Birthday Year Calendar Project for Kids
 
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Birthday Year Calendar Project for Kids
Everything Kids Need to Know to Create an Inexpensive, Yet Fun and Educational, Birthday Year Calendar
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Birthday Year Calendar ProjectWhat is a birthday year calendar?

A birthday year calendar is a calendar that starts in the month of a person's birthday, rather than in January.

What is a birthday year calendar for?

A birthday year calendar is, at its most basic, a countdown until the person's next birthday.  It is also a way of setting goals.  Instead of looking back on a calendar year, like 2012, and discussing and comparing what each person in the family or classroom accomplished, a birthday year calendar allows a child (or adult) to chart more personal goals and accomplishments without creating competition among classmates or siblings.

Birthday year calendars also make terrific homemade gifts for family members (gifts that are practical and useful for the recipients, as well as worthwhile educational experiences for the kids giving them).



Here (right) is a sample of what the project should look like. We goofed and forgot to put a "30" in the last box...oops! This proves the point that you must be certain to check the kids' work. We recommend having the kids write their numbers in regular pencil first, in case they accidentally skip a number or make another miscalculation. Once they have done everything correctly in pencil, they can go back over it using markers or colored pencils.

 
Each calendar should take about a week or two to complete.  We recommend dividing up the phases of the project.  For example, you can do one month per day.  You might instead fill in the days of the week, numbers, etc., on all of the sheets first, saving the drawing for last.  If you have the kids devote an hour per day to this project, they should have it completed in about two weeks.
 
 
 
 
Supplies:

13 sheets of standard white computer paper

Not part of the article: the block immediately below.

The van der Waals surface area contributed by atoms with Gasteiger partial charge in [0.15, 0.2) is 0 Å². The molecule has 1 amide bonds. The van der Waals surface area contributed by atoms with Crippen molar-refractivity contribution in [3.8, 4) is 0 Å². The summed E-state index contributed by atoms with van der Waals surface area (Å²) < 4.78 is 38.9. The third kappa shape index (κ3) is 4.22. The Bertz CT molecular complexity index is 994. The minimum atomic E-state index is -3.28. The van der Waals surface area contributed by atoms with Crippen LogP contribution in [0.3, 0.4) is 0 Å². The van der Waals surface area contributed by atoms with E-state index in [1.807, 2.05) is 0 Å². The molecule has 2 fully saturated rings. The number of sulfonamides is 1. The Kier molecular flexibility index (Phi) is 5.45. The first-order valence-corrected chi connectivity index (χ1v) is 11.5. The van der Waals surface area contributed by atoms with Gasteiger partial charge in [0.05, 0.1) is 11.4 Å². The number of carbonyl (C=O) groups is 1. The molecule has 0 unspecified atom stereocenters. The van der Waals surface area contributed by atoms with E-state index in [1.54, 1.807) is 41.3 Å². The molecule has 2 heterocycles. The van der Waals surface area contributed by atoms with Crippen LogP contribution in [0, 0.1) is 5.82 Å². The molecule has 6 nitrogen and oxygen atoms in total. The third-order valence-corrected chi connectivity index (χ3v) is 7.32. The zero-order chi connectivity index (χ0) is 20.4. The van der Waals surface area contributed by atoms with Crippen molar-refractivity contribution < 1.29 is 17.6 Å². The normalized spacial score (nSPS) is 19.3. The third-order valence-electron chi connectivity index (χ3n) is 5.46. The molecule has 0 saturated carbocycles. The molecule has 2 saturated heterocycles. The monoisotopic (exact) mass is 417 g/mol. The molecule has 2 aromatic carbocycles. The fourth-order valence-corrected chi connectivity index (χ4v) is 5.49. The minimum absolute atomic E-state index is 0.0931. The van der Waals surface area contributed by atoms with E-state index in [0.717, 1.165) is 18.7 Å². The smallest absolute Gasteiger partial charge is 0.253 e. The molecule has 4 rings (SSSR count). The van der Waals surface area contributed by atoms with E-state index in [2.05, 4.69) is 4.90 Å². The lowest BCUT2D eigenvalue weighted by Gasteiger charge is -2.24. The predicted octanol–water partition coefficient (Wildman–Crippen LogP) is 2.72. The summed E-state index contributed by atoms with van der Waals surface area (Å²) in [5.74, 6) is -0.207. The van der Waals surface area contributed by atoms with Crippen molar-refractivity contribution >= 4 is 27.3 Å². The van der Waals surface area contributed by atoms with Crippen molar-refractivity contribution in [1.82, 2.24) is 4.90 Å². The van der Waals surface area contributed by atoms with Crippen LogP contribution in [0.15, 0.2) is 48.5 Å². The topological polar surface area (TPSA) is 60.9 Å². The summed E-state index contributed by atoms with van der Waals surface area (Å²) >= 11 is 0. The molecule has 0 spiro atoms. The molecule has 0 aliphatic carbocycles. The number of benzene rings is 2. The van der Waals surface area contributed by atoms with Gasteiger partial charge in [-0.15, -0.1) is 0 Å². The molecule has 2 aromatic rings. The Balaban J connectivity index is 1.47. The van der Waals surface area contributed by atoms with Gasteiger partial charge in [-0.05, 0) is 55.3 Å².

Colored pencils or markers
String or ribbon
Hole-puncher

Additionally, you will need a computer printer to print out 12 of the blank calendar sheets, available here.

If you have sturdier card stock paper available, you may want to use a piece for the cover sheet, and maybe include an extra piece at the back of the calendar for sturdiness and durability.

Age range for this project:

This birthday year calendar project is most appropriate for students in grades two through four.  If you are doing this project with kids of different ages, you might want to consider giving the younger children calendar sheets that already have the days of the week and numbers on them (available here).

Educational goals of this project:

Kids gain experience creating a calendar, seeing how calendars are designed and laid out.
Kids practice spelling/writing the names of the month, organizing the order of the months, and writing numbers.
Kids gain a sense of time and sequence by writing down the dates of important events and holidays.
Kids use their calendars to begin learning how to set and chart realistic goals.
Kids gain a sense of accomplishment as they are able to look back and see what projects they have completed and what goals they have met.
 
Directions:

(1) Print off 12 copies of the 100% blank calendar.

(2) Have the kids complete each calendar sheet with the name of the month, dates of family members' birthdays, anniversaries, etc.
 
(3) Use a hole-punch (or a three-hole punch) to punch three holes at the top of each calendar page. Then punch a hole at the bottom center of each page. Include a blank piece of paper at the top of the stack (this will be the cover).

(4) Use loosely-tied ribbon or string to bundle the pages together at the top. Place the birthday person's birthday month on top as the first page after the cover. (It should look like a three-ring binder, but with ribbon/string instead of metal rings.) You should end up with what looks like a handmade, flippable wall calendar.

(5) Now that it's easy for the kids to see what blank side of paper will be above each month page, have the kids decorate these blank sides of the paper with a theme that corresponds to the month below. They can draw, cut and paste photos, or whatever they'd like. You may want to leave the string/ribbon untied as kids color and decorate the pages, to avoid tears.
 
Using the calendar:

If your kids are giving this calendar as a gift, have them include dates and events that are meaningful to the recipient.

If your kids are using this calendar to chart their own birthday year, have them give it a title such as "My Tenth Year."  As the child completes reading goals, finishes important projects, etc., have him/her write these things down on the calendar.  Your child may even decide to leave the "decorating pages" of the calendar blank in order to fill these with photos and memorabilia throughout the year.

As the child's next birthday approaches, and he or she is getting ready to create a new birthday year calendar, the child may want to laminate and preserve the old calendar as a kind of scrapbook keepsake of the previous year.
 
 
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